MY LITTLE SISTER -Review by Valerie Kalfrin

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My Little Sister, Switzerland’s entry for the foreign language Oscar category, ostensibly lets audiences peek inside the complex relationship between fraternal twins as one struggles with cancer. While that’s a poignant part of this tender drama, the film’s underlying story is more about how much the titular sister gives to everyone but herself.

Lisa (Nina Hoss of TV’s Homeland and the 2014 historical drama Phoenix) used to be a successful playwright in Berlin but has relocated to Switzerland with her husband, Martin (Jens Albinus), and their two children. Martin runs an international school, where Lisa teaches, and he also enjoys paragliding over the Alps. Meanwhile, Lisa keeps rearranging the same sticky notes of story points on the wall of their guest bedroom. She also returns to Berlin to care for her twin brother, Sven (Lars Eidinger, High Life), a once-successful actor to whom she’s donated bone marrow.

Sven is eager to return to the theater where he knows how to play Hamlet in his sleep, but the director isn’t so sure he has the stamina to return to the stage. The twins’ mother, Kathy (Marthe Keller of Marathon Man and Hereafter), was supposed to let Sven stay with her, but she can barely stop smoking around the house, let alone manage his care. “I can’t stand watching you waste away. I’d rather die,” Kathy blurts out. So Lisa takes Sven back home with her. Someone has to step up, after all.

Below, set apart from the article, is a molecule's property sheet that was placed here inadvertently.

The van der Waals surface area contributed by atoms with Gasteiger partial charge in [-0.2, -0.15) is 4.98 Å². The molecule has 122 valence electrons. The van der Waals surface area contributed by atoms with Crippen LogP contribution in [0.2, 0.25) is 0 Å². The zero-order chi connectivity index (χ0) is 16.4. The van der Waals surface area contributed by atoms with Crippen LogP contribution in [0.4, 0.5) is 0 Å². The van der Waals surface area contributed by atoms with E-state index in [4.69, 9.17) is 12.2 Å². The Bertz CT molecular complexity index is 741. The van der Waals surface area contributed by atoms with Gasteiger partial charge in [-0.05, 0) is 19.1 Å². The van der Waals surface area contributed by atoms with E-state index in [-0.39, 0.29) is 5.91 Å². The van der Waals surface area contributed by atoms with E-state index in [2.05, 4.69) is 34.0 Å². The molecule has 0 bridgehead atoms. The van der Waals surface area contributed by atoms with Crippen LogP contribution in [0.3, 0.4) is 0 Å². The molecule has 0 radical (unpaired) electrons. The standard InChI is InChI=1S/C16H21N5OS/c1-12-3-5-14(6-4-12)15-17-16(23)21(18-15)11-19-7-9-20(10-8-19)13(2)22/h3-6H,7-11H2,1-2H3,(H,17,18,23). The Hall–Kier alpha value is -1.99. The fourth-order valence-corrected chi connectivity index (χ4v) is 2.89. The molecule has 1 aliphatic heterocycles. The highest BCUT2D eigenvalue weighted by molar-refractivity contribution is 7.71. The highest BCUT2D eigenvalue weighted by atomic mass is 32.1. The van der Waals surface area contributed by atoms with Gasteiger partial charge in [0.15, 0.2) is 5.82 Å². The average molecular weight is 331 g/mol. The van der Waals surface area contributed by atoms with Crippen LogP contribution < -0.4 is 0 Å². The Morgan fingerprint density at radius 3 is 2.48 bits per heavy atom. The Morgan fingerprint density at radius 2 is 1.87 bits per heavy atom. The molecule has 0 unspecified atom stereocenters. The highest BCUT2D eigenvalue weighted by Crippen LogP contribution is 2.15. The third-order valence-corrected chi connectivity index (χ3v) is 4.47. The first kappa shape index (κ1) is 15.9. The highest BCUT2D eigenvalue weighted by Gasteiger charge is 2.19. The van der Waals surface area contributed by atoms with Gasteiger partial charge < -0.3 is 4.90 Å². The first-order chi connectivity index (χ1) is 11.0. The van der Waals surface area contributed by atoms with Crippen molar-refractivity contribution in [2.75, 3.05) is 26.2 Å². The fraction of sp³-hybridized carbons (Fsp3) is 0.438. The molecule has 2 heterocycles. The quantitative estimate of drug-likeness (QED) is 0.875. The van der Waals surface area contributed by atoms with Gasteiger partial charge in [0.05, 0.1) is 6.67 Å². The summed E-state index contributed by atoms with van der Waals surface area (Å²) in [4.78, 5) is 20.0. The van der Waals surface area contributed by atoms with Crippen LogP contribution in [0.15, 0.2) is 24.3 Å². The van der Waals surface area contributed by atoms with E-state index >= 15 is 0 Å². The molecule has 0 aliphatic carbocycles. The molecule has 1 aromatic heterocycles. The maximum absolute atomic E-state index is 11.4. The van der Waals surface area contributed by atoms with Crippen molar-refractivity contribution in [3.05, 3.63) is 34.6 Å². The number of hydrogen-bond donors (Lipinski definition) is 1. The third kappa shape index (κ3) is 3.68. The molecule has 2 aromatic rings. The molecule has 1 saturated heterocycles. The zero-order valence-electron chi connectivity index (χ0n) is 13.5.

Writer-directors Stéphanie Chuat and Véronique Reymond, who previously teamed up on the 2018 documentary Les Dames, craft a script full of subtext with characters that never seem two-dimensional or overly maudlin. Hoss and Eidinger create a believable and affectionate rapport in small moments, such as her giving him sunglasses for his sensitive eyes as they ride in a taxi. He thanks her by putting his head on her shoulder.

Lisa stopped writing the day he was diagnosed, he remembers. She never complains about caring for Sven; yet as she tells Martin before a school function, she wishes she had a day without obligations. Her mother doesn’t seem to listen to her, referencing her own theater days and Lisa’s old relationships. Martin seems supportive but also has work on his mind. The only one who really notices Lisa is her brother. He’s older by two minutes and should take care of her, he notes.

My Little Sister may not have consistent dramatic momentum, but it’s a moving and heartfelt portrayal of a sister who gives all she can and a brother who finds a way to give back. Bring tissues.

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Valerie Kalfrin

Valerie Kalfrin

Valerie Kalfrin is an award-winning crime journalist turned freelance film writer whose work appears at RogerEbert.com, In Their Own League, Script, The Hollywood Reporter, and other outlets. Also a screenwriter and script consultant, she’s passionate about challenging stereotypes about gender and disability. Let’s tell better stories and tell stories better.